Judicial Reformation of a Will – Like Running Through a Minefield!

By Hoge Fenton | 07.16.2019 | Firm Post

Our trust and estate litigation team recently took a will contest case to trial in which the decedent’s estate planning documents did not accurately reflect her intent. At issue was what, if anything, the court would do about it.

The consequences of having a will which does not express what the decedent intended can be devastating to the heirs. Those contesting the will face the burden of proving the decedent’s intentions, and the evidentiary hurdle is high. There must be clear and convincing evidence.

In California, the intent of the testator – and not merely words on a page – govern the disposition of one’s estate. In determining that intent the court gives great weight to what the testator originally communicated to the drafting attorney.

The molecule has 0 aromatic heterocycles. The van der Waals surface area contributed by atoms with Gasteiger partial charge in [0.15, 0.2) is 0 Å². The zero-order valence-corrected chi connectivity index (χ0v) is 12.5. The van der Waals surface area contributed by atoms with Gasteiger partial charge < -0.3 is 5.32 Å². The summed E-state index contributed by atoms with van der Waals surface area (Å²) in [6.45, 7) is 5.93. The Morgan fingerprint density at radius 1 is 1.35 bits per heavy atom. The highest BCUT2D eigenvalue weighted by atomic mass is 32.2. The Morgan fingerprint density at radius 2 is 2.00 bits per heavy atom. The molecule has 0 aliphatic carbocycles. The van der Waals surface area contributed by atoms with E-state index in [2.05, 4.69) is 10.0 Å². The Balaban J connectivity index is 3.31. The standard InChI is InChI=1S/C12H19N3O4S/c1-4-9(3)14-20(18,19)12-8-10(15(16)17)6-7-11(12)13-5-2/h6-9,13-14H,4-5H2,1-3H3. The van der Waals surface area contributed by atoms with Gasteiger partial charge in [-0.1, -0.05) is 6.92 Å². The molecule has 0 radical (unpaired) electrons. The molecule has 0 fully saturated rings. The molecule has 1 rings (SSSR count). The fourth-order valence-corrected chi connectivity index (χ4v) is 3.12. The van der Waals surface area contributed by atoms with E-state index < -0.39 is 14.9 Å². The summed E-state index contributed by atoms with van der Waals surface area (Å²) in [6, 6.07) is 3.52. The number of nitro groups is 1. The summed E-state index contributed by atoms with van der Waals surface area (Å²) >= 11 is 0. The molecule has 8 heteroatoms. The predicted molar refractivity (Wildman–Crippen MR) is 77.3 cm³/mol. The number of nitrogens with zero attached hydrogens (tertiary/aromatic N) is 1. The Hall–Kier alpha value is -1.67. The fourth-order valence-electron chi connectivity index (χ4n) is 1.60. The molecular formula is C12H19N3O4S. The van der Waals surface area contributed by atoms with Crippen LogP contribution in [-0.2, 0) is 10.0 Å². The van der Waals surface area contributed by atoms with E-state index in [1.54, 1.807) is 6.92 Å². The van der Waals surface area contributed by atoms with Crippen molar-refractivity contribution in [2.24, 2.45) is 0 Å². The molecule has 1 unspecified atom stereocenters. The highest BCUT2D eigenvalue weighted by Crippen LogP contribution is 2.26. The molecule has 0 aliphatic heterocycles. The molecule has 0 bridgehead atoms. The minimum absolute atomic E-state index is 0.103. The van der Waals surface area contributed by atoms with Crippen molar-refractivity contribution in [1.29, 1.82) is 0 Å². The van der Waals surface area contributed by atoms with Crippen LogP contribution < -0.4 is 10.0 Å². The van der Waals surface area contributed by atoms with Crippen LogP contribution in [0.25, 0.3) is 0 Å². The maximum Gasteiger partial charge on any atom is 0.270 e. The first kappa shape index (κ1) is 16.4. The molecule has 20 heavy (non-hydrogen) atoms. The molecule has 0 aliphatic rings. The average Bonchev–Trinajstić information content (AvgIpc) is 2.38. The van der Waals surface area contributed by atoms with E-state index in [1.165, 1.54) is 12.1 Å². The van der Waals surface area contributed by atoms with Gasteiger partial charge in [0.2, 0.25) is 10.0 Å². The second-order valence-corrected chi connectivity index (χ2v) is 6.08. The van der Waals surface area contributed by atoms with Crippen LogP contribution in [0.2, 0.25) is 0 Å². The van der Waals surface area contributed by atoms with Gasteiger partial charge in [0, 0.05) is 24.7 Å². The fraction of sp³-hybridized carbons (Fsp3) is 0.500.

In our case, the attorney who drafted the will testified at trial as to what the decedent said about how she wanted her community property controlled. Fortunately, that attorney had maintained detailed notes of the client meetings. Ultimately, we persuaded the court and prevailed at trial.

Practice Pointer: Although this situation is rare, it underscores the importance of attorneys, financial advisors, and related professionals keeping good notes that reflect the intentions of their clients.

Click here for the full article, authored by Denise E. Chambliss and Mallory L. Homewood, and reprinted with permission of the Eastern Alameda County Bar Association (EACBA Newsletter, Summer 2019).

This article is provided as an educational service by Hoge Fenton for clients and friends of the firm. This communique is an overview only, and should not be construed as legal advice or advice to take any specific action. Please be sure to consult a knowledgeable professional with assistance with your particular legal issue.

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